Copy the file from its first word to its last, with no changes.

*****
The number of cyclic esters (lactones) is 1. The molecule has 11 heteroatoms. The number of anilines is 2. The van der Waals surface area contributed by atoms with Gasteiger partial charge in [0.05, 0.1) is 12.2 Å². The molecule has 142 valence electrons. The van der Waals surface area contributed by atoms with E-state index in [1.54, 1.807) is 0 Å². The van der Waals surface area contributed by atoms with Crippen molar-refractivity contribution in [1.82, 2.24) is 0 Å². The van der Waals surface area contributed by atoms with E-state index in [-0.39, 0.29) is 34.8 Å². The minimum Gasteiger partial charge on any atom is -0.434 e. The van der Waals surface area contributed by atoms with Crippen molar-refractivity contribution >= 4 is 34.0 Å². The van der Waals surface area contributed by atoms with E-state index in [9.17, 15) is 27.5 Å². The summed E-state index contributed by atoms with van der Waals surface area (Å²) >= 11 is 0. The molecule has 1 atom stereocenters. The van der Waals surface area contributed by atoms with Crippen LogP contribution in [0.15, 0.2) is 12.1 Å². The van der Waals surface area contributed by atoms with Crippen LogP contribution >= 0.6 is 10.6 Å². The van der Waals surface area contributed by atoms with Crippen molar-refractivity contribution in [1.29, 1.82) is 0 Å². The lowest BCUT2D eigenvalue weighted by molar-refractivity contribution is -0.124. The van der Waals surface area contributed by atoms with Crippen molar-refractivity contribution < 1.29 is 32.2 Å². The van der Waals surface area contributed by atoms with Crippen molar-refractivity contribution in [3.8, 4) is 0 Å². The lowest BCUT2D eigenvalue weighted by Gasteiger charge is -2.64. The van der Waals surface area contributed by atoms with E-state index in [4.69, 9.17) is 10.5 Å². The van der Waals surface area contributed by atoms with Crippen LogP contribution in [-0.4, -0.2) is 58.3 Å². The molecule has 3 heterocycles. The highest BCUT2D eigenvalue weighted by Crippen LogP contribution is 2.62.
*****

The number of cyclic esters (lactones) is 1. The molecule has 11 heteroatoms. The number of anilines is 2. The van der Waals surface area contributed by atoms with Gasteiger partial charge in [0.05, 0.1) is 12.2 Å². The molecule has 142 valence electrons. The van der Waals surface area contributed by atoms with E-state index in [1.54, 1.807) is 0 Å². The van der Waals surface area contributed by atoms with Crippen molar-refractivity contribution in [1.82, 2.24) is 0 Å². The van der Waals surface area contributed by atoms with E-state index in [-0.39, 0.29) is 34.8 Å². The minimum Gasteiger partial charge on any atom is -0.434 e. The van der Waals surface area contributed by atoms with Crippen molar-refractivity contribution >= 4 is 34.0 Å². The van der Waals surface area contributed by atoms with E-state index in [9.17, 15) is 27.5 Å². The summed E-state index contributed by atoms with van der Waals surface area (Å²) >= 11 is 0. The molecule has 1 atom stereocenters. The van der Waals surface area contributed by atoms with Crippen LogP contribution in [0.15, 0.2) is 12.1 Å². The van der Waals surface area contributed by atoms with Crippen LogP contribution >= 0.6 is 10.6 Å². The van der Waals surface area contributed by atoms with Crippen molar-refractivity contribution in [1.29, 1.82) is 0 Å². The lowest BCUT2D eigenvalue weighted by molar-refractivity contribution is -0.124. The van der Waals surface area contributed by atoms with Crippen molar-refractivity contribution < 1.29 is 32.2 Å². The van der Waals surface area contributed by atoms with Crippen molar-refractivity contribution in [3.8, 4) is 0 Å². The lowest BCUT2D eigenvalue weighted by Gasteiger charge is -2.64. The van der Waals surface area contributed by atoms with E-state index in [4.69, 9.17) is 10.5 Å². The van der Waals surface area contributed by atoms with Crippen LogP contribution in [-0.4, -0.2) is 58.3 Å². The molecule has 3 heterocycles. The highest BCUT2D eigenvalue weighted by Crippen LogP contribution is 2.62.